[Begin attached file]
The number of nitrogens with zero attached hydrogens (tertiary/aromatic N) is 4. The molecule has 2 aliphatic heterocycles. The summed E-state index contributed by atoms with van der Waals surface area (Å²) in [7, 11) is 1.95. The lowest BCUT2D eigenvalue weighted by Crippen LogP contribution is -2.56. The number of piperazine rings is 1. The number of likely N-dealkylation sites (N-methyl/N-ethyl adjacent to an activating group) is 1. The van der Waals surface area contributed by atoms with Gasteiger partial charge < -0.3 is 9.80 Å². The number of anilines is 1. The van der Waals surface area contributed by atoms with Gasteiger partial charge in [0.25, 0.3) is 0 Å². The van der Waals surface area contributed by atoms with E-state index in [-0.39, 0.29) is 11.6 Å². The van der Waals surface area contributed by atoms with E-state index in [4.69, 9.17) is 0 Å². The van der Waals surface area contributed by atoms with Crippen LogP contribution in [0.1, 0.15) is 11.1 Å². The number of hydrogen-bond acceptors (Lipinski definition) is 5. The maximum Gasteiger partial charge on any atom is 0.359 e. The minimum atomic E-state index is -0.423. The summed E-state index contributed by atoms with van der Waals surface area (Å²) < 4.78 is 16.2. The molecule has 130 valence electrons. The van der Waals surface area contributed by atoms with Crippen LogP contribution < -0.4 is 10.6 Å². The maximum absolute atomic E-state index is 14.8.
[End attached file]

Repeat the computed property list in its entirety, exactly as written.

The number of nitrogens with zero attached hydrogens (tertiary/aromatic N) is 4. The molecule has 2 aliphatic heterocycles. The summed E-state index contributed by atoms with van der Waals surface area (Å²) in [7, 11) is 1.95. The lowest BCUT2D eigenvalue weighted by Crippen LogP contribution is -2.56. The number of piperazine rings is 1. The number of likely N-dealkylation sites (N-methyl/N-ethyl adjacent to an activating group) is 1. The van der Waals surface area contributed by atoms with Gasteiger partial charge < -0.3 is 9.80 Å². The number of anilines is 1. The van der Waals surface area contributed by atoms with Gasteiger partial charge in [0.25, 0.3) is 0 Å². The van der Waals surface area contributed by atoms with E-state index in [-0.39, 0.29) is 11.6 Å². The van der Waals surface area contributed by atoms with E-state index in [4.69, 9.17) is 0 Å². The van der Waals surface area contributed by atoms with Crippen LogP contribution in [0.1, 0.15) is 11.1 Å². The number of hydrogen-bond acceptors (Lipinski definition) is 5. The maximum Gasteiger partial charge on any atom is 0.359 e. The minimum atomic E-state index is -0.423. The summed E-state index contributed by atoms with van der Waals surface area (Å²) < 4.78 is 16.2. The molecule has 130 valence electrons. The van der Waals surface area contributed by atoms with Crippen LogP contribution < -0.4 is 10.6 Å². The maximum absolute atomic E-state index is 14.8.